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How To Make A Tasty Green Smoothie Every Time

Consistency & Texture

The most important component of making a tasty green smoothie is ensuring it has an even consistency and a smooth texture. To attain an even consistency, simply blend your smoothie longer. I blend my green drinks anywhere from one to two minutes in a Vitamix blender and this does the trick every time.

Pleasant texture can be a tricky thing to achieve. I meet a lot of people who say they have trouble drinking smoothies due to their undesirable texture. To ensure that your smoothies are never fibrous, frothy, or separated, it’s essential to add creamy fruit into the mix. Fruit falls into two categories: 1.) creamy fruit and 2.) pulpy fruit. If you include at least two different kinds of creamy fruits into each green drink, your smoothies will always be pleasant to drink.

Examples of Creamy Fruit

• Bananas
• Blueberries
• Apricots
• Mangoes
• Peaches
• Nectarines
• Plums
• Pears
• Strawberries
• Avocados
• Kiwis
• Dates
• Figs.


Sweetness is another key element of a tasty green smoothie. Especially when serving green smoothies to children or people who have never tasted them before. It is extremely important to make sure your smoothie tastes sweet and delicious. If a child tries a green smoothie for the first time and it has a bland or bitter taste, he or she will most likely never want one again. On the other hand, if you give a kid a green smoothie that tastes better than ice cream, your child will forever be hooked on this healthy habit. If you’re worried about using too much fruit in your smoothie, read my blog post titled: “Don’t Fear Fruit Sugar.” 

Pulpy fruit can help in the sweetness sector. While pulpy fruits may not necessarily contribute to the texture of a smoothie, these fruits have pleasant favors and add sweetness to your concoction. Thus, if you want to ensure your smoothie is both creamy and delicious, add both types of fruit into every green drink that you make.

Examples of Pulpy Fruit

• Apples
• Melons
• Grapes
• Oranges
• Lemons
• Grapefruits
• Asian pears
• Pineapples

In the video below, my sister Valya demonstrates how creamy and pulpy fruit can save a bad-tasting smoothie. 

Use Ripe Ingredients

The quality of the produce you use in your green smoothie can also define the flavor in positive or negative ways. Often, after conducting a smoothie demo, people come up to me and complain that when they follow my smoothie recipes exactly, they don’t achieve the same results. The only difference between their smoothies and mine is the quality of the ingredients.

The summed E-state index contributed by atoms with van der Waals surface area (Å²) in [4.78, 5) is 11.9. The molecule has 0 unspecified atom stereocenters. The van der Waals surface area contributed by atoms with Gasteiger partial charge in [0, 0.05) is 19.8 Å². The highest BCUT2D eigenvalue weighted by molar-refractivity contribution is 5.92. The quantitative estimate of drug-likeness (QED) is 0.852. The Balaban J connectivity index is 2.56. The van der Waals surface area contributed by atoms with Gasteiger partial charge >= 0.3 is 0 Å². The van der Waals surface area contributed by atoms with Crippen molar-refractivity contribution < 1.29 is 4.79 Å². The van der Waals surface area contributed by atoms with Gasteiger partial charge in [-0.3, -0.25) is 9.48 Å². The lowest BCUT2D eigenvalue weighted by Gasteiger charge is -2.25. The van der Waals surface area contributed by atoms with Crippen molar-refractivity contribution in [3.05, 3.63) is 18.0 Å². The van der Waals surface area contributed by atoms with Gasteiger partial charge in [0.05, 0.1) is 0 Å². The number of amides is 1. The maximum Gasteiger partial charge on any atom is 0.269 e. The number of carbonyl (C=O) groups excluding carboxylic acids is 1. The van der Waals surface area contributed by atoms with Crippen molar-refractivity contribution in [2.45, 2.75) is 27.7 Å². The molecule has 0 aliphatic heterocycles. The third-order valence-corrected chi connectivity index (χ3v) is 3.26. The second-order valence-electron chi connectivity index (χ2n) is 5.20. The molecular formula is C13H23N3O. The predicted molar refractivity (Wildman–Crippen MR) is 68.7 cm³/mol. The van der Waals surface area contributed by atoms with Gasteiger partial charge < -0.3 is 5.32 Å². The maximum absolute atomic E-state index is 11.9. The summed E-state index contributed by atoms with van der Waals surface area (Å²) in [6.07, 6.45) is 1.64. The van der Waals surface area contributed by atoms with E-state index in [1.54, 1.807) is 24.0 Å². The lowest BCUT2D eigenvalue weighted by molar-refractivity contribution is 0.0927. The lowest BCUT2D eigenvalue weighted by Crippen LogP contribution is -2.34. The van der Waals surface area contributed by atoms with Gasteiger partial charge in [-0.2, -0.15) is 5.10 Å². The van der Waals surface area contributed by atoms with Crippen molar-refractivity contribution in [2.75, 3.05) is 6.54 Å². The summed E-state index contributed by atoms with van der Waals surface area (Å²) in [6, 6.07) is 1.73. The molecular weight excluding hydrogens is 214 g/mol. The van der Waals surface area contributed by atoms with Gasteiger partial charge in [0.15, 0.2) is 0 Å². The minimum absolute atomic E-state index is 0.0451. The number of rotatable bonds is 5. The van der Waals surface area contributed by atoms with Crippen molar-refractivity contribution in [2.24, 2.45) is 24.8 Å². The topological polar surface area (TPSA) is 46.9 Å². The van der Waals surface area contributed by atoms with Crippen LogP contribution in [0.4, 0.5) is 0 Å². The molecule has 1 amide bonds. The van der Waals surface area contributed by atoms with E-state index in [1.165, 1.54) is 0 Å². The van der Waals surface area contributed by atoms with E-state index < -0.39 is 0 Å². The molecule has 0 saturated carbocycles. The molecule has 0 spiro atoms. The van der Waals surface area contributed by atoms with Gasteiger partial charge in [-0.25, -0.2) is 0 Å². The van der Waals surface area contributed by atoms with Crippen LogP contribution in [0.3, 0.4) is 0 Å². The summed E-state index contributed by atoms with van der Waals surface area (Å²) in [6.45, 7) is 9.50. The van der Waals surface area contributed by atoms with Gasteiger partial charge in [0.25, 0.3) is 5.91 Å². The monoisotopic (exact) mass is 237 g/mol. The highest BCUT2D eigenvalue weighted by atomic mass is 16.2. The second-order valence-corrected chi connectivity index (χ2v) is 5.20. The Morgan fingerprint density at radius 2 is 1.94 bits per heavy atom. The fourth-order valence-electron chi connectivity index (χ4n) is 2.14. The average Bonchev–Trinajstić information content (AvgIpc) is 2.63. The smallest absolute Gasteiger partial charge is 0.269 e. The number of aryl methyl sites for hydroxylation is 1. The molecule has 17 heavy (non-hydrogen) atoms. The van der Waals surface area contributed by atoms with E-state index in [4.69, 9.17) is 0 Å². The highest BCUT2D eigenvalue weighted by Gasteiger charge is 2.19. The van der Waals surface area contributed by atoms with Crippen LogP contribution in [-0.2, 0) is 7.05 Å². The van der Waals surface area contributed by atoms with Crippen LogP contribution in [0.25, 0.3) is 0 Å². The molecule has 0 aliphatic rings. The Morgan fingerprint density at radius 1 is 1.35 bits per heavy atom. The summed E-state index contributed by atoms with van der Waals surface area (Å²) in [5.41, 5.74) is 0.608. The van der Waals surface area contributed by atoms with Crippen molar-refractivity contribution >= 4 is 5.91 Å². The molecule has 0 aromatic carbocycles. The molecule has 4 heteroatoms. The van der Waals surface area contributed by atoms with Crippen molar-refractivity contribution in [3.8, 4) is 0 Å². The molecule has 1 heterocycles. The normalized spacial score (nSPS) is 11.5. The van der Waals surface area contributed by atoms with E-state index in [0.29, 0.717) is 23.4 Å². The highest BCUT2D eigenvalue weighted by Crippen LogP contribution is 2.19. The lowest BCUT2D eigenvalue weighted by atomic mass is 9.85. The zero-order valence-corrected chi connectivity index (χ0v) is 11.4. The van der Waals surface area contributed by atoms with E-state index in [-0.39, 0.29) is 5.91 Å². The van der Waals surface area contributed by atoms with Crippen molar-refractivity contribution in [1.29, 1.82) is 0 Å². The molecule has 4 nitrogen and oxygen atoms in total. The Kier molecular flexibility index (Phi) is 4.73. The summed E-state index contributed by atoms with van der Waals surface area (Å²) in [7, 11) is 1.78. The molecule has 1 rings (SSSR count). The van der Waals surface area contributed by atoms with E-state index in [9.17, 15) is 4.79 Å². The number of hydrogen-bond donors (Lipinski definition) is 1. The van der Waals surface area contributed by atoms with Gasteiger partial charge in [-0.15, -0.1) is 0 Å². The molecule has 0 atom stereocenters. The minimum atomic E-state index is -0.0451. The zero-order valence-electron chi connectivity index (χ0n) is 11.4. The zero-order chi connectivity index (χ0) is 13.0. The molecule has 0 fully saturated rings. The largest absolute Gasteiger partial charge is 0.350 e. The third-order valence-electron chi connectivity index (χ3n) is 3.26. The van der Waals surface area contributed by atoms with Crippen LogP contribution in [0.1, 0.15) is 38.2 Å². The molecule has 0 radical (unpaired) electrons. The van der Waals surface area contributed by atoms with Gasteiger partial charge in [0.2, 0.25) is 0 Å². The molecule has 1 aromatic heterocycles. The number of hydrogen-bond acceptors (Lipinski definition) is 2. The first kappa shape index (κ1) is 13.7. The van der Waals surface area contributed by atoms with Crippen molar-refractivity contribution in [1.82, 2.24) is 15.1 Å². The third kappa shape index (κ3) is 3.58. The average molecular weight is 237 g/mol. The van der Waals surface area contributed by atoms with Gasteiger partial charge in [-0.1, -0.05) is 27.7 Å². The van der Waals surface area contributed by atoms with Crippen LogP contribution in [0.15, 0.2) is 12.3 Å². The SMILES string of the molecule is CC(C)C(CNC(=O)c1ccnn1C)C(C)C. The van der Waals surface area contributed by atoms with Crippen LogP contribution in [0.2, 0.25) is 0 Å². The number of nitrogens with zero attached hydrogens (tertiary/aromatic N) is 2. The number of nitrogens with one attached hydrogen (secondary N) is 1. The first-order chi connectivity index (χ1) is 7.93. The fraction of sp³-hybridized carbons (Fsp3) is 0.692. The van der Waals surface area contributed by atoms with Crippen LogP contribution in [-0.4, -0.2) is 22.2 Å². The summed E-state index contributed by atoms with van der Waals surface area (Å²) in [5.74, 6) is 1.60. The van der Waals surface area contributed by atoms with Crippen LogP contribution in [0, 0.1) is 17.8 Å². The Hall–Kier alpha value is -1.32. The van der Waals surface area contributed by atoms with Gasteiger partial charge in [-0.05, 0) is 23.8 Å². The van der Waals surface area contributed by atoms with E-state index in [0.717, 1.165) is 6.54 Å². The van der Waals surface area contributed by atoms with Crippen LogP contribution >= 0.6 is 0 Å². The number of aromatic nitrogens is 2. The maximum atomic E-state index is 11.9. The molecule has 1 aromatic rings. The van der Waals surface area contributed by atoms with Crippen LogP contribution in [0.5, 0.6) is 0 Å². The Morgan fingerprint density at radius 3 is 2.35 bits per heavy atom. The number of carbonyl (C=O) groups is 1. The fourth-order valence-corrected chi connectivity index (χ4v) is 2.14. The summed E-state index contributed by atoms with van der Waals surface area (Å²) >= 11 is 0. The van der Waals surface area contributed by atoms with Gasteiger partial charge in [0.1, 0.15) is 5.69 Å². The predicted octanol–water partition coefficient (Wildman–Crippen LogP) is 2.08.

A ripe, juicy blackberry and a sour green one are worlds apart both in flavor and nutritional value. A 2004 study of blackberries in The Journal of Agricultural Food Chemistry found that as blackberries went from under-ripe to overripe, the level of antioxidant increased from 74.7 milligrams to 317 milligrams per 100 grams. Our taste buds have known this long before modern science discovered it. Next time you’re in the store, I encourage you to choose the ripest fruit you can find and experience the enhanced nutritional benefits and decadent flavors gifted to you by nature.

If the fresh fruit you want to use in a smoothie is out of season, consider using frozen ingredients instead. In some cases, the quality of frozen fruit can be even better than fresh. This is due to the fact that frozen fruit is often harvested and packaged at peak ripeness.   

Thus far, I’ve discussed the importance of blending your smoothies long enough to make them smooth, adding both sweet and pulpy fruits to the mix to make them palatable, and using ripe ingredients to maximize taste profiles. If you follow these main guidelines, your smoothies will be phenomenal! If you’d like to go above and beyond and take your green drinks to a whole new level, here are two more things to consider:

Remove Thick Stems From Your Greens

Tossing tough/bitter stems into the compost, instead of the blender, will enhance the flavor of a green smoothie. I don’t bother removing the stems of finer plants such as cilantro, parsley, lettuce, or spinach, but I do detach the stems of chard, kale, and collards. Tough stems can add a bitter or spicy flavor to your drink and can in some cases lead to indigestion.

Remove Citrus Seeds 

The seeds from citrus, while entirely edible, can make a whole pitcher of smoothie turn bitter. For this reason, I always make an effort to remove the seeds from any citrus I use in my green smoothies.

Practice Makes Perfect

Finally, the best way to become a professional at any skill is to practice it. The more smoothies you blend, the better you’ll be at making green drinks that taste delicious! If you need a little help getting started, let my 30-Day Green Smoothie Challenge be your guide!

Should you need more guidance, I’ve put together an eBook, which conveniently lays out every aspect of the green smoothie challenge. I recommend saving this eBook to your favorite device so that it’s always close when you need it. For example, if you save it to your smart phone, you’ll be able to access the ingredients shopping lists and smoothie recipes at the grocery story next time you go food shopping.

Get the 41-page eBook for $15 below.